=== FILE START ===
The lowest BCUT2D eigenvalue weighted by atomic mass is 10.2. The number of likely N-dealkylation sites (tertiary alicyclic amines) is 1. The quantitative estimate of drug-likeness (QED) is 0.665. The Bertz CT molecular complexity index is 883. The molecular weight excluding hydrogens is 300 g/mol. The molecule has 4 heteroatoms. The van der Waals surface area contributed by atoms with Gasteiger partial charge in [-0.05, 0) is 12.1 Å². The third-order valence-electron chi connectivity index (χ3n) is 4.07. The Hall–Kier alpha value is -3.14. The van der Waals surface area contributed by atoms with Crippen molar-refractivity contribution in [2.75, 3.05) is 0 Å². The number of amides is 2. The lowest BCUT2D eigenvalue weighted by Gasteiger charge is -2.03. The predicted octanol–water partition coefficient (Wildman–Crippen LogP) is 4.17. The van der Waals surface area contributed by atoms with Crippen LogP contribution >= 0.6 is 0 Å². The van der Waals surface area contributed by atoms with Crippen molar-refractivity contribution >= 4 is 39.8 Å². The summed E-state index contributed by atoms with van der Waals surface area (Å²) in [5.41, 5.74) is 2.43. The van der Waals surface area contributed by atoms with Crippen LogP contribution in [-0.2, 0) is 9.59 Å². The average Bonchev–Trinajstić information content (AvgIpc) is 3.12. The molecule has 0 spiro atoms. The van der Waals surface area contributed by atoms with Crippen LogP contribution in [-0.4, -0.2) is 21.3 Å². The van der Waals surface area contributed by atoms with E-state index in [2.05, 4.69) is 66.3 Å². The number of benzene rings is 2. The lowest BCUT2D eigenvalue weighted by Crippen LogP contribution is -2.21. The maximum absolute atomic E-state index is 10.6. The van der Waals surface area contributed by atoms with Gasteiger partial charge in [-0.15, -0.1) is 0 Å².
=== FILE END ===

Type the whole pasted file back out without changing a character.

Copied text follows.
The lowest BCUT2D eigenvalue weighted by atomic mass is 10.2. The number of likely N-dealkylation sites (tertiary alicyclic amines) is 1. The quantitative estimate of drug-likeness (QED) is 0.665. The Bertz CT molecular complexity index is 883. The molecular weight excluding hydrogens is 300 g/mol. The molecule has 4 heteroatoms. The van der Waals surface area contributed by atoms with Gasteiger partial charge in [-0.05, 0) is 12.1 Å². The third-order valence-electron chi connectivity index (χ3n) is 4.07. The Hall–Kier alpha value is -3.14. The van der Waals surface area contributed by atoms with Crippen molar-refractivity contribution in [2.75, 3.05) is 0 Å². The number of amides is 2. The lowest BCUT2D eigenvalue weighted by Gasteiger charge is -2.03. The predicted octanol–water partition coefficient (Wildman–Crippen LogP) is 4.17. The van der Waals surface area contributed by atoms with Crippen LogP contribution >= 0.6 is 0 Å². The van der Waals surface area contributed by atoms with Crippen molar-refractivity contribution >= 4 is 39.8 Å². The summed E-state index contributed by atoms with van der Waals surface area (Å²) in [5.41, 5.74) is 2.43. The van der Waals surface area contributed by atoms with Crippen LogP contribution in [-0.2, 0) is 9.59 Å². The average Bonchev–Trinajstić information content (AvgIpc) is 3.12. The molecule has 0 spiro atoms. The van der Waals surface area contributed by atoms with Crippen LogP contribution in [-0.4, -0.2) is 21.3 Å². The van der Waals surface area contributed by atoms with E-state index in [2.05, 4.69) is 66.3 Å². The number of benzene rings is 2. The lowest BCUT2D eigenvalue weighted by Crippen LogP contribution is -2.21. The maximum absolute atomic E-state index is 10.6. The van der Waals surface area contributed by atoms with Gasteiger partial charge in [-0.15, -0.1) is 0 Å².